Above all, a child needs the love and nurturing of its mother and the financial support of its father. Women are the emotionally weaker sex: if their wishes are thwarted by the court, their ability to parent their child will be adversely affected. A child can be raised quite satisfactorily without the nurturing of its father. A father may be permitted to share in the parenting of his child, but only if the mother is in agreement. If she is not in agreement, the father should not be involved in the parenting because this would upset the mother, and the resulting animosity would be harmful to the child. If a mother is found to have lodged false or exaggerated accusations of physical or emotional violence against a father, she should not be punished because this would harm her child.

    If these are the suppositions written into decades of legal precedent and indelibly ingrained in the minds of the senior judiciary – such as Baroness Butler-Sloss, Lord Justice Thorpe and Sir Nicholas Wall – then it is quite obvious that these judges will opt to interpret the Paramountcy Principle of the CA1989 by adopting those suppositions.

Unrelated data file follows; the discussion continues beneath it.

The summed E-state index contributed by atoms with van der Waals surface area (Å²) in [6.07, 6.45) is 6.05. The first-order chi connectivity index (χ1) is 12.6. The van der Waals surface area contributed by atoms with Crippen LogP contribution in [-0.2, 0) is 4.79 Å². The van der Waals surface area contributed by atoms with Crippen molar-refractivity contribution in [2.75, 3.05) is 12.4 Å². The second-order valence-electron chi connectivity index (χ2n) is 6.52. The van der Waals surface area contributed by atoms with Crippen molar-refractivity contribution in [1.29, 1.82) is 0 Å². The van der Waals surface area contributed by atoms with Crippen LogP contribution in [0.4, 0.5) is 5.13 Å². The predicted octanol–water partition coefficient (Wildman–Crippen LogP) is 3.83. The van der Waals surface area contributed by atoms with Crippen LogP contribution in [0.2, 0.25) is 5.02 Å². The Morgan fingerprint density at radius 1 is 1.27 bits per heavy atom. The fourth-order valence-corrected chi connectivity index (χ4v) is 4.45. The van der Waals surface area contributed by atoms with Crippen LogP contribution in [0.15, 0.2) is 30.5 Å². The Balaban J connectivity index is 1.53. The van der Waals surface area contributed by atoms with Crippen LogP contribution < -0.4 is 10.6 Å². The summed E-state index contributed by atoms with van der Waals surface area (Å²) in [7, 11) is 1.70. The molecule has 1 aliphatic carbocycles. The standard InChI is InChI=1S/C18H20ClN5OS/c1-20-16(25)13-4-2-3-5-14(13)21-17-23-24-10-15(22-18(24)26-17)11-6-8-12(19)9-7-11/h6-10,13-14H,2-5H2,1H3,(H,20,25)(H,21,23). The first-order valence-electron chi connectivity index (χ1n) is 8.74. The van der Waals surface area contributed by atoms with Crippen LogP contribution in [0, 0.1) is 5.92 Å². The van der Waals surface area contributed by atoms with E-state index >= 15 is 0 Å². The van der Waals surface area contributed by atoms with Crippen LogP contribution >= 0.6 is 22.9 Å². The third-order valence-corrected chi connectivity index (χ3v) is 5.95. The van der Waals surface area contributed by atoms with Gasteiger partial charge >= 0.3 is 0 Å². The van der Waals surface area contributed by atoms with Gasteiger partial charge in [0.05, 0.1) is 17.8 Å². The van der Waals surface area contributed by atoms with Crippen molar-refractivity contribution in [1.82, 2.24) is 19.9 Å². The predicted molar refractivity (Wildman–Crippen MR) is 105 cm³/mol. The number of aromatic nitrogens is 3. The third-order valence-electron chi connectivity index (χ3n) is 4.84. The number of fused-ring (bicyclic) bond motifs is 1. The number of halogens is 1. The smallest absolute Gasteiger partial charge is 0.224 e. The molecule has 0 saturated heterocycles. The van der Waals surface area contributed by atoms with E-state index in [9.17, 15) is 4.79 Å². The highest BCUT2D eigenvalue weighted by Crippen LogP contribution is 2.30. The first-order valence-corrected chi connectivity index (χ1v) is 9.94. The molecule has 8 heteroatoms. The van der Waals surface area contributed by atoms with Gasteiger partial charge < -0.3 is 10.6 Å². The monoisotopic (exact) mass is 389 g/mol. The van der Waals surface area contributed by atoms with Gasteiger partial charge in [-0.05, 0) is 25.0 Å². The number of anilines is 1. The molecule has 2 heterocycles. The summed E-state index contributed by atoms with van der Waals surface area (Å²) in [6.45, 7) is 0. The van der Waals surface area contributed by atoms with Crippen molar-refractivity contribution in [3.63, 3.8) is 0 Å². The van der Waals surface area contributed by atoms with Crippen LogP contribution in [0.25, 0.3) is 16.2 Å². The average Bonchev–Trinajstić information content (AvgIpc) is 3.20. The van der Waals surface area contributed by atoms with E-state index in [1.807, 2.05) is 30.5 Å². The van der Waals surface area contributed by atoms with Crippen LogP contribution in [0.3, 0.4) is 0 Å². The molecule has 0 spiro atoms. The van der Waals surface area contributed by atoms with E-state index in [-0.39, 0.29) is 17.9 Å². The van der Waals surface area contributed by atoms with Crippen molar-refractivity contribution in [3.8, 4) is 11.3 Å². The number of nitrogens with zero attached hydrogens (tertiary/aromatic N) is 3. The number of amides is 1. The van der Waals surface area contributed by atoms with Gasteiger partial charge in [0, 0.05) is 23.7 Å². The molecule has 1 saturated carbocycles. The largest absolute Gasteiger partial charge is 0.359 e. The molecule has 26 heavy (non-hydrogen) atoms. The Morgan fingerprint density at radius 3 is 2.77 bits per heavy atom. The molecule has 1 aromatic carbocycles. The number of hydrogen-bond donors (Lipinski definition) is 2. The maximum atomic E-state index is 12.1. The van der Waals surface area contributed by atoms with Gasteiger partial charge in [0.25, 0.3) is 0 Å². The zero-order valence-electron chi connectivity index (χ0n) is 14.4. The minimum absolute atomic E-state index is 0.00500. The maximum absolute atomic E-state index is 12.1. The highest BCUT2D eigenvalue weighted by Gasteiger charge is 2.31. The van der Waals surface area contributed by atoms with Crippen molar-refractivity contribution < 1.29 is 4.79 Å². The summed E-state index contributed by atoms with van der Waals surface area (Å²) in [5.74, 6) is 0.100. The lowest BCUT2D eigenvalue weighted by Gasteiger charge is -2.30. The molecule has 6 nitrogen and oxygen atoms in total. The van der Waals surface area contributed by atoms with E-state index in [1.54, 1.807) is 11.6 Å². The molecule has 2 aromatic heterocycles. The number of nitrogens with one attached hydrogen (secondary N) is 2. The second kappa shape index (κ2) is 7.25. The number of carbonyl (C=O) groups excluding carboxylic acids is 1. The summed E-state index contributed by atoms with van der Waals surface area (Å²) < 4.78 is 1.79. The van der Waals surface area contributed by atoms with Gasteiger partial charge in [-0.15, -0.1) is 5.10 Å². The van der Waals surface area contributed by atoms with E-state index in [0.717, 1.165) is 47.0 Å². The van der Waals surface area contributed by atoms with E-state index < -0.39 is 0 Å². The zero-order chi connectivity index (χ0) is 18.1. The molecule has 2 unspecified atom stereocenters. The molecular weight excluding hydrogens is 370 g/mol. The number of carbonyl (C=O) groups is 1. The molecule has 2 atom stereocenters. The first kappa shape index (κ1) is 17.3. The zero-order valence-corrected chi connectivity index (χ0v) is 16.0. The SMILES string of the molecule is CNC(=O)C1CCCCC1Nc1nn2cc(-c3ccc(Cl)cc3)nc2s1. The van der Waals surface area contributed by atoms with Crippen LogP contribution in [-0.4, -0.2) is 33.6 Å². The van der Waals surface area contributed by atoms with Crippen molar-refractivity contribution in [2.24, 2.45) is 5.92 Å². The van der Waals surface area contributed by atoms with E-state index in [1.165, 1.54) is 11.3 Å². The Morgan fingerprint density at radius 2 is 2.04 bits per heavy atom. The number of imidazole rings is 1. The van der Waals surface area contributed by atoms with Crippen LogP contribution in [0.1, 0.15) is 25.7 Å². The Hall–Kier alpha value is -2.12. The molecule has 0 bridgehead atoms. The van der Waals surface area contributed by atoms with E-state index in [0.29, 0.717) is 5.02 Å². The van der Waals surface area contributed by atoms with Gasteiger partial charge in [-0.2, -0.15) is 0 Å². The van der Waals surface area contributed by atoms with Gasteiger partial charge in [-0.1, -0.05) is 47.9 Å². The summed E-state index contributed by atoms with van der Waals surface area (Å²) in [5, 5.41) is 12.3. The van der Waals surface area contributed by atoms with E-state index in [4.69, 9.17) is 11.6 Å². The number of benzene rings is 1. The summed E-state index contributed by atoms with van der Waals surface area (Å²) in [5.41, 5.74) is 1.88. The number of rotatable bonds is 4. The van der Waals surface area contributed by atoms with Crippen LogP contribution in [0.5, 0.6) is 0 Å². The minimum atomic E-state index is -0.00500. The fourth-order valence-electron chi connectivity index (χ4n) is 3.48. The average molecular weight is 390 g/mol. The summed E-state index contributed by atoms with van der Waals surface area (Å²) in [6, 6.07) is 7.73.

A perfect example is Payne v Payne (2001). Butler-Sloss and Thorpe decided that the paramount interests of a child would best be served by ensuring that the child’s mother should not be upset by refusing her application to remove the child overseas. The unfortunate consequence – that the child would lose its meaningful relationship with its father – was not as important a factor as ensuring the happiness of the mother. In Re D (Children) [2010] EWCA Civ 50, Nicholas Wall refused to permit any challenge to the ideology of Payne v Payne, despite having being presented with a plethora of powerful scientific evidence in favour of shared parenting. Wall relegated the importance of that evidence.

    Our senior judiciary has utterly misjudged the best interests of the child by remaining stubbornly wedded to an out-of-date ideology of parenthood.

    The forthcoming amendment to the CA1989 – inserting a presumption of shared parenting – will hopefully rectify that serious judicial error.

    Bruno D’Itri

  6. The truth is that cases such as Payne represent the surrender of the courts to emotional blackmail. They need to be overruled or reversed by statute.

  7. How do you define a bedroom legally?

    • I think that lies in the discretion of the individual Local Authority (eek) although there are definitions in other legislation for different purposes (H&S etc), which no doubt at some stage someone will try and argue should be applied. Bet you’ll find the answer on Nearly Legal….

  8. Taken from (spam filter won’t let me put in the full link, but I googled “bedroom tax” and it’s the first result for me.)

    “Do the regulations define a bedroom?